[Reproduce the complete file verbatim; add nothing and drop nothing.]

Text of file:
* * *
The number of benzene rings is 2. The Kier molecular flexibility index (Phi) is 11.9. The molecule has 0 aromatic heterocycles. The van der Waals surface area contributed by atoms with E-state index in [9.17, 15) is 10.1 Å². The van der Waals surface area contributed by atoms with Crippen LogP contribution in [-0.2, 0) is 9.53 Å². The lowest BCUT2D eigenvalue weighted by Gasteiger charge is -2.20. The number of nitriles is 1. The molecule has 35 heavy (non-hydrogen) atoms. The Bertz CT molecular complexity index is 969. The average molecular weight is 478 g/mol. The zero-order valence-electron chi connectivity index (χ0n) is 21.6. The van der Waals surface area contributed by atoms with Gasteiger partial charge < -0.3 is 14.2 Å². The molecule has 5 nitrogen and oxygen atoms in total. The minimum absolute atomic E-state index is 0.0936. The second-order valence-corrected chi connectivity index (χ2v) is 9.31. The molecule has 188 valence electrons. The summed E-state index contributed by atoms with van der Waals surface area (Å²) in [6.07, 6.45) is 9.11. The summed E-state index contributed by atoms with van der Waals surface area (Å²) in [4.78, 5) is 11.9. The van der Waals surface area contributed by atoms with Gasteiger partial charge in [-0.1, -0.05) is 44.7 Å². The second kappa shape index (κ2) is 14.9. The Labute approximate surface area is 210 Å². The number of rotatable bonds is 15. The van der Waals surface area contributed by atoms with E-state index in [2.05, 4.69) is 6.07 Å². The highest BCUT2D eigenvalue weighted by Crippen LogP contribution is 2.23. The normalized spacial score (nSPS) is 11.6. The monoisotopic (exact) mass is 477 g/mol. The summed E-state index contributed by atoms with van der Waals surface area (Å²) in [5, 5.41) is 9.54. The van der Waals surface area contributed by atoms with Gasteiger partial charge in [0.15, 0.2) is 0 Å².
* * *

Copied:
The number of benzene rings is 2. The Kier molecular flexibility index (Phi) is 11.9. The molecule has 0 aromatic heterocycles. The van der Waals surface area contributed by atoms with E-state index in [9.17, 15) is 10.1 Å². The van der Waals surface area contributed by atoms with Crippen LogP contribution in [-0.2, 0) is 9.53 Å². The lowest BCUT2D eigenvalue weighted by Gasteiger charge is -2.20. The number of nitriles is 1. The molecule has 35 heavy (non-hydrogen) atoms. The Bertz CT molecular complexity index is 969. The average molecular weight is 478 g/mol. The zero-order valence-electron chi connectivity index (χ0n) is 21.6. The van der Waals surface area contributed by atoms with Gasteiger partial charge < -0.3 is 14.2 Å². The molecule has 5 nitrogen and oxygen atoms in total. The minimum absolute atomic E-state index is 0.0936. The second-order valence-corrected chi connectivity index (χ2v) is 9.31. The molecule has 188 valence electrons. The summed E-state index contributed by atoms with van der Waals surface area (Å²) in [6.07, 6.45) is 9.11. The summed E-state index contributed by atoms with van der Waals surface area (Å²) in [4.78, 5) is 11.9. The van der Waals surface area contributed by atoms with Gasteiger partial charge in [-0.1, -0.05) is 44.7 Å². The second kappa shape index (κ2) is 14.9. The Labute approximate surface area is 210 Å². The number of rotatable bonds is 15. The van der Waals surface area contributed by atoms with E-state index in [2.05, 4.69) is 6.07 Å². The highest BCUT2D eigenvalue weighted by Crippen LogP contribution is 2.23. The normalized spacial score (nSPS) is 11.6. The monoisotopic (exact) mass is 477 g/mol. The summed E-state index contributed by atoms with van der Waals surface area (Å²) in [5, 5.41) is 9.54. The van der Waals surface area contributed by atoms with Gasteiger partial charge in [0.15, 0.2) is 0 Å².